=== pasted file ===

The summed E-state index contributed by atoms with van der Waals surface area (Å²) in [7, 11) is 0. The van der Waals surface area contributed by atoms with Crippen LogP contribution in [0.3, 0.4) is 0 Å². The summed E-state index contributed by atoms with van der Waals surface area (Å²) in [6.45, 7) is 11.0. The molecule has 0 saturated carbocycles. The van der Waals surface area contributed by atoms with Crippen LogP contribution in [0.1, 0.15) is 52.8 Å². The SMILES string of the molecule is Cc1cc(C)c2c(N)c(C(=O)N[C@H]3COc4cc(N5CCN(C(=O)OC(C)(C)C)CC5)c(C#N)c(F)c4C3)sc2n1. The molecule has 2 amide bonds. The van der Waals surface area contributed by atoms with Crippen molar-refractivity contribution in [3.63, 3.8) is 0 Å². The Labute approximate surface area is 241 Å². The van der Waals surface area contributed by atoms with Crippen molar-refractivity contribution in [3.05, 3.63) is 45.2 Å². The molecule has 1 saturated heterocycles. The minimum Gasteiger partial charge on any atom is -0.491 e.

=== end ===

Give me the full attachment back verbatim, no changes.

The summed E-state index contributed by atoms with van der Waals surface area (Å²) in [7, 11) is 0. The van der Waals surface area contributed by atoms with Crippen LogP contribution in [0.3, 0.4) is 0 Å². The summed E-state index contributed by atoms with van der Waals surface area (Å²) in [6.45, 7) is 11.0. The molecule has 0 saturated carbocycles. The van der Waals surface area contributed by atoms with Crippen LogP contribution in [0.1, 0.15) is 52.8 Å². The SMILES string of the molecule is Cc1cc(C)c2c(N)c(C(=O)N[C@H]3COc4cc(N5CCN(C(=O)OC(C)(C)C)CC5)c(C#N)c(F)c4C3)sc2n1. The molecule has 2 amide bonds. The van der Waals surface area contributed by atoms with Crippen molar-refractivity contribution in [3.63, 3.8) is 0 Å². The Labute approximate surface area is 241 Å². The van der Waals surface area contributed by atoms with Crippen molar-refractivity contribution in [3.05, 3.63) is 45.2 Å². The molecule has 1 saturated heterocycles. The minimum Gasteiger partial charge on any atom is -0.491 e.